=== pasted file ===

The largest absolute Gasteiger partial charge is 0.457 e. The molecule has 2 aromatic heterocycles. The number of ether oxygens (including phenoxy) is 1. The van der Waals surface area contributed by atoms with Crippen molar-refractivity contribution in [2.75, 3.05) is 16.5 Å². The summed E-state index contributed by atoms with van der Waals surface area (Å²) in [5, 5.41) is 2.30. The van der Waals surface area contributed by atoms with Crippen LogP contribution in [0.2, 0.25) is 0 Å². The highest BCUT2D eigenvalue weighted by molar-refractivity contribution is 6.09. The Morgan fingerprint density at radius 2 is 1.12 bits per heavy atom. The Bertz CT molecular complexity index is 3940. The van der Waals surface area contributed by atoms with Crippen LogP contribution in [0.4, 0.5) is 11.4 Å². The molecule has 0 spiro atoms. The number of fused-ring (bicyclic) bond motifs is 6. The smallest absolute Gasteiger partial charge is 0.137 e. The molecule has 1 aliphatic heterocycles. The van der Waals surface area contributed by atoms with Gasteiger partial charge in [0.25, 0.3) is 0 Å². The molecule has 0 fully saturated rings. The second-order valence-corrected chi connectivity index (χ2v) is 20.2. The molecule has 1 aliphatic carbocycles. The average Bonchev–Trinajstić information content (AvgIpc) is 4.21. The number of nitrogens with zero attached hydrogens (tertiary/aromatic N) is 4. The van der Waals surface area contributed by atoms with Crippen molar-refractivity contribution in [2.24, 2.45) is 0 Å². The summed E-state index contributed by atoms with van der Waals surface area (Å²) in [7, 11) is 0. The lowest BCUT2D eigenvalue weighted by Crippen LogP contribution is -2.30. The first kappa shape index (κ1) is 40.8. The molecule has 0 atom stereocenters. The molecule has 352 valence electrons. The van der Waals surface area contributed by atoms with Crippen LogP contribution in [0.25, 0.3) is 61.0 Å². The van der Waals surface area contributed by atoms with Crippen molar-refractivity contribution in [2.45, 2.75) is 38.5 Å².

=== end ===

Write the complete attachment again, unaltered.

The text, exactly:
The largest absolute Gasteiger partial charge is 0.457 e. The molecule has 2 aromatic heterocycles. The number of ether oxygens (including phenoxy) is 1. The van der Waals surface area contributed by atoms with Crippen molar-refractivity contribution in [2.75, 3.05) is 16.5 Å². The summed E-state index contributed by atoms with van der Waals surface area (Å²) in [5, 5.41) is 2.30. The van der Waals surface area contributed by atoms with Crippen LogP contribution in [0.2, 0.25) is 0 Å². The highest BCUT2D eigenvalue weighted by molar-refractivity contribution is 6.09. The Morgan fingerprint density at radius 2 is 1.12 bits per heavy atom. The Bertz CT molecular complexity index is 3940. The van der Waals surface area contributed by atoms with Crippen LogP contribution in [0.4, 0.5) is 11.4 Å². The molecule has 0 spiro atoms. The number of fused-ring (bicyclic) bond motifs is 6. The smallest absolute Gasteiger partial charge is 0.137 e. The molecule has 1 aliphatic heterocycles. The van der Waals surface area contributed by atoms with Gasteiger partial charge in [0.25, 0.3) is 0 Å². The molecule has 0 fully saturated rings. The second-order valence-corrected chi connectivity index (χ2v) is 20.2. The molecule has 1 aliphatic carbocycles. The average Bonchev–Trinajstić information content (AvgIpc) is 4.21. The number of nitrogens with zero attached hydrogens (tertiary/aromatic N) is 4. The van der Waals surface area contributed by atoms with Crippen molar-refractivity contribution in [2.24, 2.45) is 0 Å². The summed E-state index contributed by atoms with van der Waals surface area (Å²) in [7, 11) is 0. The lowest BCUT2D eigenvalue weighted by Crippen LogP contribution is -2.30. The first kappa shape index (κ1) is 40.8. The molecule has 0 atom stereocenters. The molecule has 352 valence electrons. The van der Waals surface area contributed by atoms with Crippen LogP contribution in [0.25, 0.3) is 61.0 Å². The van der Waals surface area contributed by atoms with Crippen molar-refractivity contribution in [2.45, 2.75) is 38.5 Å².